Purple curly kale

Alaska Gardening 101: Dead plants tell no tales

If my garden had a theme this year, it might be something like “Lab Girl Walking on the Wild Side” … or something else implying a series of looming misadventures.

Experiment #1: I’m trying to grow bitter melon, despite never having eaten it.

Experiment #2: Despite zero evidence that other Alaska gardeners have been successful, I’m experimenting with loaf-shaped varieties of radicchio and chicory. The chicory seedlings already look delicious … but they have the growing season of a giant pumpkin!

Yesterday I interplanted the succulent green chicory and purple radicchio in one raised bed, where I’m hoping they’ll grow up to resemble exotic, multi-colored plant pillars. I also interplanted dark purple curly kale and green curly kale in a similar pattern in another raised bed.

Radicchio plant
Fiero radicchio seedling protected by a cutworm collar (top half of a 4-inch pot).

Experiment #3: This one has already gone awry. I tried germinating Snake Gourd/Guinea Bean seed purchased earlier this year at Monticello. These oddly-shaped seeds didn’t sprout on my tight schedule so I’ll try again next year.

Thanks to some unique challenges …. and procrastination … in determining a final layout for my raised bed plantings this year, I ended up with one more experiment.

Experiment #4: Yesterday morning, for the first time, I built an Excel spreadsheet for my raised beds, using 1-foot square grids and appropriately-sized circles or rectangles reflecting the space needed for individual plants or the total space available to a group of seedlings.

My husband is much more tech savvy that I am, so I was flattered when he called my spreadsheet “fancy,” even though I didn’t do a very good job of drawing my polygon-shaped bed. Last year, I used the same exact method to negotiate space with multiple organizations sharing a tiny booth at a large convention. It worked then, so why not in our garden?

The garden spreadsheet proved helpful yesterday while I planted the garden. I grow a lot of space-hogging brassicas (cabbage, collards, etc.) and plant them intensively in three raised beds. Despite pencil and paper garden plans drawn up in previous years, I usually “lose” some shorter plants – like beets and radishes – in the shade of potato or broccoli leaves. The spreadsheet helped keep me on point.

Over the last few days, I’ve been planting our garden and peddling extra cabbage, pepper, tomato, and runner bean seedlings to my gardening friends.

Given this year’s cabbage glut – mine didn’t germinate and I reacted by going on a buying and bartering spree – it’s unlikely that beets or carrots will be planted in our backyard this year. The good news: Mat-Su farmers up the highway grow beets and carrots that are larger and tastier than the ones that come out of our raised beds. Perhaps these root vegetables prefer the glacial silt of Mat-Su farmland. I’ll happily buy them at the farmers market and focus on growing tasty brassicas.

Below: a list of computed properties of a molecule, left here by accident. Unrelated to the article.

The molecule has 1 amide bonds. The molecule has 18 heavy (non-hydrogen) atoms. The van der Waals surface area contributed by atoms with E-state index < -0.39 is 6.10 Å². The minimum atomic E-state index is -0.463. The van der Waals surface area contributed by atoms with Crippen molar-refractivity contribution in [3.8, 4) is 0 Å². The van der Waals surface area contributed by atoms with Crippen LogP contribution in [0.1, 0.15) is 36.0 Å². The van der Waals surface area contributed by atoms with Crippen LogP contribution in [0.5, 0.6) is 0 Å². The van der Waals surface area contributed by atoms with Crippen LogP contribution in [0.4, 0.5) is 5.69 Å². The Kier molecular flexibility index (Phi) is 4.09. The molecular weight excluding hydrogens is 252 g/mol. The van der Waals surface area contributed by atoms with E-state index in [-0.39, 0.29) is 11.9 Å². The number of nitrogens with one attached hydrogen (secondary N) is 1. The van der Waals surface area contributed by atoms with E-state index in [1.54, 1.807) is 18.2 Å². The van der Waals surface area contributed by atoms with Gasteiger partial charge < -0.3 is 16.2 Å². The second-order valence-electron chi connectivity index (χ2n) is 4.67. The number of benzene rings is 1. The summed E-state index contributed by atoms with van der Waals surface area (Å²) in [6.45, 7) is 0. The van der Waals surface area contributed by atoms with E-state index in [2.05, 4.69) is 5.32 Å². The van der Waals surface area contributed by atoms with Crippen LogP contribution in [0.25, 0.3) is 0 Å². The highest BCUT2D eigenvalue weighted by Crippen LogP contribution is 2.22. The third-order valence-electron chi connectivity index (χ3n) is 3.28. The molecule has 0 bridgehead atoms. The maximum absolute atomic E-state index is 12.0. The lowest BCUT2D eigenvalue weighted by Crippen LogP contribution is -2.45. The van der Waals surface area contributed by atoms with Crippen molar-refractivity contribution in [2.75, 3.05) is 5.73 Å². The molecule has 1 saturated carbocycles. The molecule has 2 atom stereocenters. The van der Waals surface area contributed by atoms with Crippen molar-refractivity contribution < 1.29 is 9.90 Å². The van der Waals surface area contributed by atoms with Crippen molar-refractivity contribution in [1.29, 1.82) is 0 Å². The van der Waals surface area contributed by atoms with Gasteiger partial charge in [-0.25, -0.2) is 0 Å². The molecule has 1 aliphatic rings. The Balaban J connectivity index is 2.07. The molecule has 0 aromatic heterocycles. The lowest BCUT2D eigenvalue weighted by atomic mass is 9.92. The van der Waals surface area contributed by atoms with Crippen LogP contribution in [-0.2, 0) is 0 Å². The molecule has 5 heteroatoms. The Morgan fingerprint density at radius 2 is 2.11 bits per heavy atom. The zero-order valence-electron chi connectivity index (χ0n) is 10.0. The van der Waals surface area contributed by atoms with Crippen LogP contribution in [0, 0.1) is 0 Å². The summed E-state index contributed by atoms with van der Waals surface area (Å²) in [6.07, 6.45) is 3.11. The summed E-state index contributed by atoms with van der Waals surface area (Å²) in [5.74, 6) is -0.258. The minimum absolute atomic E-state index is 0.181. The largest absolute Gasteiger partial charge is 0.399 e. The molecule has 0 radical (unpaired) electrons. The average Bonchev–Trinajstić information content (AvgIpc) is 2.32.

Circling back to the experiments, I’m not pinning my hopes on any of them this year. They are just for fun.

Bitter melons like hot and humid conditions. Even if they set fruit in our passively-heated greenhouse, they will probably be a bit unhappy with the cool monsoon season arriving in late summer.

The chicory and radicchio might bolt on me, or more likely, they will not develop into the exotic vegetative pillars of my imagination.

If you have some fun experiments underway in your garden this summer, please feel free to share them in the comment section!

2 thoughts on “Alaska Gardening 101: Dead plants tell no tales

  1. Louise says:

    I use Territorial Gardens garden design program. There’s a small fee ($30 for the year I think) but it works really well and it remembers what you planted last year to help with crop rotation. My experiment this year has been garlic from last year’s seed. So far things have gone well. I guess I will probably have to wait until fall 2020 to harvest though?

    The title of this blog made me think you were going to mention things that had failed. I always feel a little better reading about other people’s garden failures because then I don’t take mine so personally. Same thing when other people’s pets misbehave. 🙂

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